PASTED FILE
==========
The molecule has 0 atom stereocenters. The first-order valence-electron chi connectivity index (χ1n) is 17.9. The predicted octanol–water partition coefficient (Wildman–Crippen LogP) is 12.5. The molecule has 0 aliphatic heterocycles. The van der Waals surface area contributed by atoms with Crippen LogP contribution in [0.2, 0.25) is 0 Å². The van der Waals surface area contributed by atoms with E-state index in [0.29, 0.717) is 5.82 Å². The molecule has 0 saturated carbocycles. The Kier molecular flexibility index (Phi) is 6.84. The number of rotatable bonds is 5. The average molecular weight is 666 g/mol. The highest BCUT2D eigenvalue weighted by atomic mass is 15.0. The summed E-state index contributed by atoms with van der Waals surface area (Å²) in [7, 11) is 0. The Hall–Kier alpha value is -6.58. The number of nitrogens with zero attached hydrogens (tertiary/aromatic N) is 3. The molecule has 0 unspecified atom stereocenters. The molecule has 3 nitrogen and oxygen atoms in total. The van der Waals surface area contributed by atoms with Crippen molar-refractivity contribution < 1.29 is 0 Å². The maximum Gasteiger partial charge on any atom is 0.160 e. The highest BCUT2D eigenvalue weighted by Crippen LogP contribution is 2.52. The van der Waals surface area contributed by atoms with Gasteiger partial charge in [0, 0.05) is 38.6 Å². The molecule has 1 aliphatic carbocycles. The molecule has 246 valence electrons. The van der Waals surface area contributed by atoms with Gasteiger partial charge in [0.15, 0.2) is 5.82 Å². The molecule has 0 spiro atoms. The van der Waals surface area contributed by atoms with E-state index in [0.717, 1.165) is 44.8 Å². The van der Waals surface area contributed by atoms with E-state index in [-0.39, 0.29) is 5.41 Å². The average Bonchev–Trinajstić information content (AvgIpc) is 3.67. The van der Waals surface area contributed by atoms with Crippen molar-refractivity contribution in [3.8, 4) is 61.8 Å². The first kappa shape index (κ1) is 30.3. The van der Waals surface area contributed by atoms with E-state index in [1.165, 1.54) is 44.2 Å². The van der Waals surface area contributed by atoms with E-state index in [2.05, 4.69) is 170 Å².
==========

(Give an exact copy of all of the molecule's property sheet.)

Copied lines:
The molecule has 0 atom stereocenters. The first-order valence-electron chi connectivity index (χ1n) is 17.9. The predicted octanol–water partition coefficient (Wildman–Crippen LogP) is 12.5. The molecule has 0 aliphatic heterocycles. The van der Waals surface area contributed by atoms with Crippen LogP contribution in [0.2, 0.25) is 0 Å². The van der Waals surface area contributed by atoms with E-state index in [0.29, 0.717) is 5.82 Å². The molecule has 0 saturated carbocycles. The Kier molecular flexibility index (Phi) is 6.84. The number of rotatable bonds is 5. The average molecular weight is 666 g/mol. The highest BCUT2D eigenvalue weighted by atomic mass is 15.0. The summed E-state index contributed by atoms with van der Waals surface area (Å²) in [7, 11) is 0. The Hall–Kier alpha value is -6.58. The number of nitrogens with zero attached hydrogens (tertiary/aromatic N) is 3. The molecule has 0 unspecified atom stereocenters. The molecule has 3 nitrogen and oxygen atoms in total. The van der Waals surface area contributed by atoms with Crippen molar-refractivity contribution < 1.29 is 0 Å². The maximum Gasteiger partial charge on any atom is 0.160 e. The highest BCUT2D eigenvalue weighted by Crippen LogP contribution is 2.52. The van der Waals surface area contributed by atoms with Gasteiger partial charge in [0, 0.05) is 38.6 Å². The molecule has 1 aliphatic carbocycles. The molecule has 246 valence electrons. The van der Waals surface area contributed by atoms with Gasteiger partial charge in [0.15, 0.2) is 5.82 Å². The molecule has 0 spiro atoms. The van der Waals surface area contributed by atoms with E-state index in [0.717, 1.165) is 44.8 Å². The van der Waals surface area contributed by atoms with E-state index in [-0.39, 0.29) is 5.41 Å². The average Bonchev–Trinajstić information content (AvgIpc) is 3.67. The van der Waals surface area contributed by atoms with Crippen molar-refractivity contribution in [3.8, 4) is 61.8 Å². The first kappa shape index (κ1) is 30.3. The van der Waals surface area contributed by atoms with E-state index in [1.165, 1.54) is 44.2 Å². The van der Waals surface area contributed by atoms with E-state index in [2.05, 4.69) is 170 Å².